In the past there were no cameras, only brushes and canvas to leave us with images of those who we would later learn about in history books, lectures and blogs online. Their true identity would be left to the eye of the beholder – it was up to them to translate what they saw onto canvas…for prosperity. As with most portraiture the final product can vary with each artist.
Portraits of Robert Dudley, Earl of Leicester
“Dudley’s youth was overshadowed by the downfall of his family in 1553 after his father, the Duke of Northumberland, had unsuccessfully tried to establish Lady Jane Grey on the English throne. Robert Dudley was condemned to death but was released in 1554 and took part in the Battle of St. Quentin under Philip II of Spain, which led to his full rehabilitation. On Elizabeth I’s accession in November 1558, Dudley was appointed Master of the Horse.” – Christine Hartweg (All Things Robert Dudley)
These two portraits are very similar – the sitter (Robert Dudley) appears to be wearing the same outfit, however, the faces appear to differ as do the details on the clothing. I was unable to find the artist for either of these.
It was in Dudley that the eight-year-old Elizabeth had confided upon the execution of her third stepmother, Catherine Howard, in 1541, vowing: “I will never marry.” He would always remember the conversation, and it may have been the reason he decided to marry Amy Robsart nine years later. – Tracy Borman (Robert Dudley: Queen Elizabeth I’s great love)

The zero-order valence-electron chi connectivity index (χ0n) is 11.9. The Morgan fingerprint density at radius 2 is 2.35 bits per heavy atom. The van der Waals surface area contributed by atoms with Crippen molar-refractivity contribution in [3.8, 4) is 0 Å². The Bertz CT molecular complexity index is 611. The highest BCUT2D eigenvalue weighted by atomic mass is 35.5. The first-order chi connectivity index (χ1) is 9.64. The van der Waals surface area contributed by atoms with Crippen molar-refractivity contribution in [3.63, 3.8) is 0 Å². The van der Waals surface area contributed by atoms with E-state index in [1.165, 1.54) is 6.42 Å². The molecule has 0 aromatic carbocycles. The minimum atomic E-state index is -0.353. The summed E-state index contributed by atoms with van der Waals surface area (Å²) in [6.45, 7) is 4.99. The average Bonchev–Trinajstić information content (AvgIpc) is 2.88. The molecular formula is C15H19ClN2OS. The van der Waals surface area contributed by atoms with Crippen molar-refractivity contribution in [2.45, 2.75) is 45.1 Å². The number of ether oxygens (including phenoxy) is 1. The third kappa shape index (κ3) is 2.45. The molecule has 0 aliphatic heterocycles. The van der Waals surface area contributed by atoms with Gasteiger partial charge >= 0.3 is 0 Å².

“Robert Dudley’s private life interfered with his court career and vice versa. When his first wife, Amy Robsart, fell down a flight of stairs and died in 1560, he was free to marry the Queen. However, the resulting scandal very much reduced his chances in this respect.” – Christine Hartweg (All Things Robert Dudley)
“Elizabeth made it clear that she had no intention of giving up her favourite. If anything, she found ways to spend even more time with him. A year after her accession, she had Dudley’s bedchamber moved next to her private rooms in order to facilitate their clandestine meetings. Before long, their relationship was causing a scandal not just in England, but in courts across Europe.” Tracy Borman (Robert Dudley: Queen Elizabeth I’s great love)
“For the first 30 years of Elizabeth’s reign, until Leicester’s death, he and Lord Burghley were the most powerful and important political figures, working intimately with the Queen. Robert Dudley was a conscientious privy councillor, and one of the most frequently attending.” – Christine Hartweg (All Things Robert Dudley)
“I humbly kiss your foot… by Your Majesty’s most faithful and obedient servant.” These were probably the last words ever written by Robert Dudley. Five days later, on 4 September 1588, he breathed his last. Elizabeth was inconsolable at the loss of “sweet Robin”, the only man whom she had ever truly loved. Their relationship had survived almost 50 years of trials and tribulations, and Elizabeth was lost without him.” Tracy Borman (Robert Dudley: Queen Elizabeth I’s great love)